You can also accept money from them as a 0 or low interest rate loan and pay them back on a monthly basis, wiping out the high 6.5% burden. It can be some kind of hybrid between gifts and loans.

    Despite my 7 figure income, my semi-retired 70+ year old parents absolutely refuse to let me pay for dinner every time we go out to eat. I am forever grateful for the value they put on our relationship. I make it up by having them come with us on vacation and paying for them (as much as they allow me, also a challenge!).

    Bottom line is it’s not about the loans, but the power of your relationship with them. With or without their help, put it in your mind that you are talented, capable, and wise and will be fine with thoughtful planning.

    #237545 Reply
    Liked by q-school
    Vagabond MD Vagabond MD 
    Participant
    Status: Physician
    Posts: 3427
    Joined: 01/21/2016

    No

    "Wealth is the slave of the wise man and the master of the fool.” -Seneca the Younger

    #237548 Reply
    Avatar JBME 
    Participant
    Status: Spouse
    Posts: 498
    Joined: 03/26/2018
    Earnest refinancing bonus

    count me in the maybe camp. On the one hand, you’ll feel more accomplished if you do this yourself. On the other hand, from a math standpoint for you only, yes it makes sense for them to help. If they are offering, sure why not?

    I am assuming, btw, that they are properly prepared for retirement. Are they at least in their 60s and have at least 25x worth of 1 year of expenses in their retirement accounts? If they pay back your student loans, will they still have at least 25x worth of 1 year of expenses? If yes, then I say yes. If they don’t, know.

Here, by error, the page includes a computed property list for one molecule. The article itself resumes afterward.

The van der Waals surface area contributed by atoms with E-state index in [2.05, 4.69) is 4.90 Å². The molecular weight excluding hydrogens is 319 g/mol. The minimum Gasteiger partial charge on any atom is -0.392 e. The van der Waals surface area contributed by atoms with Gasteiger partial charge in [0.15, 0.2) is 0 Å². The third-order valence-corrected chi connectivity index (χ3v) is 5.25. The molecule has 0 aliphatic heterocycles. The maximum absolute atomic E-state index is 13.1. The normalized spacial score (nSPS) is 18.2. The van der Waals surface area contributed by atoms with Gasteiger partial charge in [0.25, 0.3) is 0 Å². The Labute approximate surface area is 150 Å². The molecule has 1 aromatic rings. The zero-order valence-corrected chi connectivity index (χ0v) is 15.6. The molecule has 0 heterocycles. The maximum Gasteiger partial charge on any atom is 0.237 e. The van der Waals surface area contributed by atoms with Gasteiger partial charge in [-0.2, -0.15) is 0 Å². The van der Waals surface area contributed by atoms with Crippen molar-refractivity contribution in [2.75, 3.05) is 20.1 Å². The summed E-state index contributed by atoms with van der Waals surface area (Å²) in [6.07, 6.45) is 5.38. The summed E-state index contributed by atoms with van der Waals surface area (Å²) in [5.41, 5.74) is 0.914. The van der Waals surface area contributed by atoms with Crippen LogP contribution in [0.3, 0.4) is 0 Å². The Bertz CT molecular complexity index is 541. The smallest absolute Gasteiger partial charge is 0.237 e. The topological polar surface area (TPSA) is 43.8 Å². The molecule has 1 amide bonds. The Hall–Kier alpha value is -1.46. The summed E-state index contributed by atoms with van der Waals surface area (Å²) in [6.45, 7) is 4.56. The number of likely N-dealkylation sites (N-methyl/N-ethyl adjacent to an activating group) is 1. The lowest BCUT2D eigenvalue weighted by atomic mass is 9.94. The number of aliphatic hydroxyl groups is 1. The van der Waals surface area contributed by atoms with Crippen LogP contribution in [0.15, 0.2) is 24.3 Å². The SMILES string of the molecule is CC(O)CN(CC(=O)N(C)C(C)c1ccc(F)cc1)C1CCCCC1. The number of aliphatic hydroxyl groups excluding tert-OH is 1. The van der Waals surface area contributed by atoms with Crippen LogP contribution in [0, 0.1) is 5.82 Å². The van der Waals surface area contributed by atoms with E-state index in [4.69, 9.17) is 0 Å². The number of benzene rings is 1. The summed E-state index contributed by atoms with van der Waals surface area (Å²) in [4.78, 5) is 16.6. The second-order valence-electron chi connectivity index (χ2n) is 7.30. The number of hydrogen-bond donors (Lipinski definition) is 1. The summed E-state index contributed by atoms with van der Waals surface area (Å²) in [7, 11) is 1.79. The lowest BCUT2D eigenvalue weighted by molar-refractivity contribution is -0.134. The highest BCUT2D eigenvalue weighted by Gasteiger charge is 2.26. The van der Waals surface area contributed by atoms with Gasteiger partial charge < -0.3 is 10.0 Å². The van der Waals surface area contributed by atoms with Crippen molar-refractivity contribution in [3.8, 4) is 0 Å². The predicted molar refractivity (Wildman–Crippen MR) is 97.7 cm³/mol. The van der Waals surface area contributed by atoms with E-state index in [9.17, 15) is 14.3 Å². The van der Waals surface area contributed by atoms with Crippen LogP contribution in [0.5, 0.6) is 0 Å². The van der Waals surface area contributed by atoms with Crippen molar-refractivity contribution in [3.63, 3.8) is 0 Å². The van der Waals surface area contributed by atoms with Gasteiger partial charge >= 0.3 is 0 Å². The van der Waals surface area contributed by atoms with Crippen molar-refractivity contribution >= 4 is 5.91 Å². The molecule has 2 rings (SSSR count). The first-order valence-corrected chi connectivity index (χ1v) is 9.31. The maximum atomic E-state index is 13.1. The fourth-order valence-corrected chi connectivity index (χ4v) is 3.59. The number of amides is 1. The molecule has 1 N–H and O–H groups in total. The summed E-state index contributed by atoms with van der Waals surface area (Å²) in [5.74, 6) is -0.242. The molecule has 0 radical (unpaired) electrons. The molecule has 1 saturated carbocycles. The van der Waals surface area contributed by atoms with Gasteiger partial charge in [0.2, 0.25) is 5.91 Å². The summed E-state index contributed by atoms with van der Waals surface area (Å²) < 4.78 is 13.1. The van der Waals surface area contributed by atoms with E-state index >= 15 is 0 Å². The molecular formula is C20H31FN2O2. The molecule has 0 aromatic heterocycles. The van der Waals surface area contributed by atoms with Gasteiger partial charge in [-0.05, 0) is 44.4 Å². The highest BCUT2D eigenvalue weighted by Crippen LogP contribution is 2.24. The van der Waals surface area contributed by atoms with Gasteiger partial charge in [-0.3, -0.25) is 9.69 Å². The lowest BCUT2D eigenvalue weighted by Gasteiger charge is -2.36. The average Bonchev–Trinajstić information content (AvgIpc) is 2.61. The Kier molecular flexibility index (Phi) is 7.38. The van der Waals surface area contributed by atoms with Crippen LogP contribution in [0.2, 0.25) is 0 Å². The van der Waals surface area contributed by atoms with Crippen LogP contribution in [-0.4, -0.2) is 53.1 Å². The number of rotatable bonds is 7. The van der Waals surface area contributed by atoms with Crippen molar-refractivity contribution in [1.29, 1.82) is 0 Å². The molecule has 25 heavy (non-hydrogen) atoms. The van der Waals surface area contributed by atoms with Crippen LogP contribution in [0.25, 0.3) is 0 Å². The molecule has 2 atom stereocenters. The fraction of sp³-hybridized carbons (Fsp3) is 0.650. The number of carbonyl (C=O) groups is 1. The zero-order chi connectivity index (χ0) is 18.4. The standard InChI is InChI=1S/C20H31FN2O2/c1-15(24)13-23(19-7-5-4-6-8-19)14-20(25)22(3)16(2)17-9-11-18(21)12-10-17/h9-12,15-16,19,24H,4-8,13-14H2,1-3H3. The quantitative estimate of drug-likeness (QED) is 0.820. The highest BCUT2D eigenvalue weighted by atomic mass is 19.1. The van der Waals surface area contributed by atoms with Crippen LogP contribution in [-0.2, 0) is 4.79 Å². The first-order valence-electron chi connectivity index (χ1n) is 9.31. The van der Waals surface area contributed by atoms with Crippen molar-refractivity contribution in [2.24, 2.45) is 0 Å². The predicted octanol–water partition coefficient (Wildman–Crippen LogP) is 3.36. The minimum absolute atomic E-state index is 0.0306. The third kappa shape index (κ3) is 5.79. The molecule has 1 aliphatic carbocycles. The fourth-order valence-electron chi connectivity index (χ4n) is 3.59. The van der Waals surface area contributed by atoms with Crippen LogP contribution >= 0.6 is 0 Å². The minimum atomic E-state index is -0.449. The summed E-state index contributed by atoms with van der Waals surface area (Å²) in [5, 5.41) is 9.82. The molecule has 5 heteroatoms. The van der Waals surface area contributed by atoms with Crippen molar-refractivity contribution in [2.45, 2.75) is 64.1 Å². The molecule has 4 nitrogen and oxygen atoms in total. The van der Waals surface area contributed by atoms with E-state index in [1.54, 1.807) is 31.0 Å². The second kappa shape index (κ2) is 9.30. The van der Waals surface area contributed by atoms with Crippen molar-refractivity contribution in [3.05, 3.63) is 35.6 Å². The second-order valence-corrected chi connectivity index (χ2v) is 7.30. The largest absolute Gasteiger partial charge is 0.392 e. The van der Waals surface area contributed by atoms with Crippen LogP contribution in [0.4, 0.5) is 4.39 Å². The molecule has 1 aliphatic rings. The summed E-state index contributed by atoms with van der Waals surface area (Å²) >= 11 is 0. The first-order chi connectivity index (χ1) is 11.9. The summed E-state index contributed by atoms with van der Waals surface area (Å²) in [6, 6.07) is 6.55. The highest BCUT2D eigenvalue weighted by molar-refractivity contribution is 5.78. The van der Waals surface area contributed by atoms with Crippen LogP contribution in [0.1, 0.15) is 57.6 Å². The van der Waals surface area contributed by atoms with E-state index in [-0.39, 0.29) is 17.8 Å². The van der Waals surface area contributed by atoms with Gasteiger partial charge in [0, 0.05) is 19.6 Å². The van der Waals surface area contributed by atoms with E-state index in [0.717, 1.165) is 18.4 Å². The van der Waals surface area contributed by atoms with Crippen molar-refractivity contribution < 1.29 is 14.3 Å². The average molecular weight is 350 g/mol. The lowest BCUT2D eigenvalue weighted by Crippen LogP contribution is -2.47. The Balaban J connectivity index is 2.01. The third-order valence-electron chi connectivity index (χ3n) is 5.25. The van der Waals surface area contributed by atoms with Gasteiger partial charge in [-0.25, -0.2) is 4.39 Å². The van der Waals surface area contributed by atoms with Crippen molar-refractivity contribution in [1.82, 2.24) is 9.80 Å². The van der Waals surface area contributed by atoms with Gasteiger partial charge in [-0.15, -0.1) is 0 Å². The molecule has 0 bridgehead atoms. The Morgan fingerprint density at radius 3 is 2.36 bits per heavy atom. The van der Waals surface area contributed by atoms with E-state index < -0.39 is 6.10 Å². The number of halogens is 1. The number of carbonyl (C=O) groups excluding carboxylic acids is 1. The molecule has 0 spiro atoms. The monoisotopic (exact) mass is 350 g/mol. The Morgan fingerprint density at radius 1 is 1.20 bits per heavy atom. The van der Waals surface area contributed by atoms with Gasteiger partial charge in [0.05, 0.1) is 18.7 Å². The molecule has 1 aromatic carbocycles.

A middle ground as someone suggested above is just have them gift you $15-30k/yr. They won’t have to fill out additional tax forms then. You just need to be honest and make sure it goes right into paying off the student loan with the highest interest rate. One parent can gift you $15k and the other parent can gift another $30k. If they do it this way then you still have skin in the game by paying off more yourself while each year their help makes a serious dent in your loans too.

    #237549 Reply
    wonka31 wonka31 
    Participant
    Status: Physician
    Posts: 686
    Joined: 03/24/2018

    The fact that they have to pull it out of retirement savings as opposed to taxable, etc. suggests that they aren’t sleeping on a bed of $100 bills. I’d say no, but OP needs to respond if he/she wants more educated responses.

    #237570 Reply
    Liked by Lordosis
    Avatar Nysoz 
    Participant
    Status: Physician
    Posts: 78
    Joined: 10/23/2017

    Wow, is this average educational debt these days?

    Click to expand…

    Looks like OP is a dentist. I hear their education is more expensive than physician on average. Also a lot of them have to take out loans to build or buy a practice afterwards. I hear a lot of dentists can be $1M in debt first few years out.

    #237577 Reply

Reply To: Does it make sense for parents to pull out of their retirement to help pay loans?

In case of a glitch or error, please save your text elsewhere, clear browser cache, close browser, open browser and refresh the page.

Notifications Mark all as read  |  Clear